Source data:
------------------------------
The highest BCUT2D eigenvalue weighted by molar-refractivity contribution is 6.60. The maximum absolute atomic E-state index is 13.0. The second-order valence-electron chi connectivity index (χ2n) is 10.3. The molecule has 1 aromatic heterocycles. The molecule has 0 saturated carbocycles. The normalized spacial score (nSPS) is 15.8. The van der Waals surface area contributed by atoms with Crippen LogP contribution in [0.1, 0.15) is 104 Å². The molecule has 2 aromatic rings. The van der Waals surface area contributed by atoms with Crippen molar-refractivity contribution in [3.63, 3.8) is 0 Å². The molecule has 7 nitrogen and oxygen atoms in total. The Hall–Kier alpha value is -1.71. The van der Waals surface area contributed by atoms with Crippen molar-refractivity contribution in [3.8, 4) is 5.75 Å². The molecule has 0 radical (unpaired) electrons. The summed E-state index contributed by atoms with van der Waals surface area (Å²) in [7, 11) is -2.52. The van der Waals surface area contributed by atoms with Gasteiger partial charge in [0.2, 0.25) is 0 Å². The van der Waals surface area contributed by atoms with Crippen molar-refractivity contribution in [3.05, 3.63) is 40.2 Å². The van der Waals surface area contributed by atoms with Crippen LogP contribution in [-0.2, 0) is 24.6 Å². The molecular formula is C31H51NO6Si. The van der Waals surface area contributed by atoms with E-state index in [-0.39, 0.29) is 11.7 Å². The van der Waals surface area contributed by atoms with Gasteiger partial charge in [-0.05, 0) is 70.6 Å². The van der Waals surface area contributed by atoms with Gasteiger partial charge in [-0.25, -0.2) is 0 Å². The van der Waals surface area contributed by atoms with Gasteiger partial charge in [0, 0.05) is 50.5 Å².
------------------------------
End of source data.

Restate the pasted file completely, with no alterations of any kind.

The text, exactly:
The highest BCUT2D eigenvalue weighted by molar-refractivity contribution is 6.60. The maximum absolute atomic E-state index is 13.0. The second-order valence-electron chi connectivity index (χ2n) is 10.3. The molecule has 1 aromatic heterocycles. The molecule has 0 saturated carbocycles. The normalized spacial score (nSPS) is 15.8. The van der Waals surface area contributed by atoms with Crippen LogP contribution in [0.1, 0.15) is 104 Å². The molecule has 2 aromatic rings. The van der Waals surface area contributed by atoms with Crippen molar-refractivity contribution in [3.63, 3.8) is 0 Å². The molecule has 7 nitrogen and oxygen atoms in total. The Hall–Kier alpha value is -1.71. The van der Waals surface area contributed by atoms with Crippen molar-refractivity contribution in [3.8, 4) is 5.75 Å². The molecule has 0 radical (unpaired) electrons. The summed E-state index contributed by atoms with van der Waals surface area (Å²) in [7, 11) is -2.52. The van der Waals surface area contributed by atoms with Gasteiger partial charge in [0.2, 0.25) is 0 Å². The van der Waals surface area contributed by atoms with Crippen molar-refractivity contribution in [3.05, 3.63) is 40.2 Å². The van der Waals surface area contributed by atoms with Crippen LogP contribution in [-0.2, 0) is 24.6 Å². The molecular formula is C31H51NO6Si. The van der Waals surface area contributed by atoms with E-state index in [-0.39, 0.29) is 11.7 Å². The van der Waals surface area contributed by atoms with Gasteiger partial charge in [-0.05, 0) is 70.6 Å². The van der Waals surface area contributed by atoms with Gasteiger partial charge in [-0.25, -0.2) is 0 Å². The van der Waals surface area contributed by atoms with Gasteiger partial charge in [0, 0.05) is 50.5 Å².